If people seem a bit more salty Sunday, it could be because springing ahead to Daylight Savings Time (DST) has cost them more than just an hour of sleep.
But first, don’t blame the farmers for the hour hopping. It was Congress. In 1966, it passed the Uniform Time Act making Daylight Savings Time the law of the land with an opt out that only Hawaii and most of Arizona took.
Since then, governments across the globe have discussed scrapping the twice yearly time transition; to no avail. [They must have run out of time to make a decision.] Recently, a group of U.S. Senators introduced legislation that would end the time change and make DST permanent.
If passed, the bill will do more than just reclaim an hour of daylight. It will help our health.
“The biggest effect Daylight Savings Time can have on us is the disruption of our circadian rhythm,” Nicole M. Avena, PhD., an assistant professor of neuroscience at Mount Sinai School of Medicine, told Medical Daily in an email. “We may only be “springing” forward an hour, but this time change can impact our sleep cycle.”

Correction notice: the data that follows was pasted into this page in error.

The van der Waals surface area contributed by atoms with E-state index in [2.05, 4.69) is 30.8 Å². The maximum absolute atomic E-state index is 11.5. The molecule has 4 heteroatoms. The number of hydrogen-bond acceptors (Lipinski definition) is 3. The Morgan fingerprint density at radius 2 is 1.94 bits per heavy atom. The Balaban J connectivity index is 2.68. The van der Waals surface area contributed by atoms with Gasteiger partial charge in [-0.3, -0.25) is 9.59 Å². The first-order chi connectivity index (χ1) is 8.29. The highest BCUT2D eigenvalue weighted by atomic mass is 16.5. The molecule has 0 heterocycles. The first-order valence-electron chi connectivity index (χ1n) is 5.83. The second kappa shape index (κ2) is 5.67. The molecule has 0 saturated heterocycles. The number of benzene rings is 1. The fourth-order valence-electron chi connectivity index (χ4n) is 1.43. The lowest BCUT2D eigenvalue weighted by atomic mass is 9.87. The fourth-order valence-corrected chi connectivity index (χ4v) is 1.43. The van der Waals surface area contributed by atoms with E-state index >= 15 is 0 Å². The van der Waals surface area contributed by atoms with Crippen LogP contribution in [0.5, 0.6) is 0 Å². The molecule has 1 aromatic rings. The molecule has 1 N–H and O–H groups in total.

Darker mornings can leave us feeling tired even when we wake up at our usual time. Conversely, sunlight later into the evening can make us more awake. And that lost hour of sleep has been linked to an increase in traffic accidents and suicides, Dr. Avena wrote. It can also affect our immune system.
“The immune system contains many inflammatory regulators that help our bodies respond to infection and other pathogens,” wrote Dr. Avena, also a visiting professor of Health Psychology at Princeton University. “The circadian clock functions as a kind of sensor for the immune system. If our circadian rhythm is disrupted, there can be excessive inflammation in the body.”
So how can we best offset the effects of the time shift? Most sleep experts, Dr. Avena wrote, suggest that as the time-change approaches, people should wake up 10 to 15 minutes earlier each morning until they are waking up about an hour earlier than usual. Keep a consistent sleep schedule, sleep in a dark room, and don’t eat, drink caffeine or alcohol late at night.
Also, ditch your electronics well before going to bed. A small survey by Sleep Junkie, a sleep science and review website, found that people who turned off their electronics two hours before going to bed had slept better than people who watched television or listened to music or a podcast before nodding off.
“Creating a good sleep environment will help you keep your routine,” Dr. Avena said. “If you are having trouble falling to sleep, you may want to consider a supplement like melatonin, which naturally rises in our bodies before we fall asleep.”
Robert Calandra is an award-winning journalist and book author who has written extensively about health and medicine. His work has appeared in national and regional magazines and newspapers.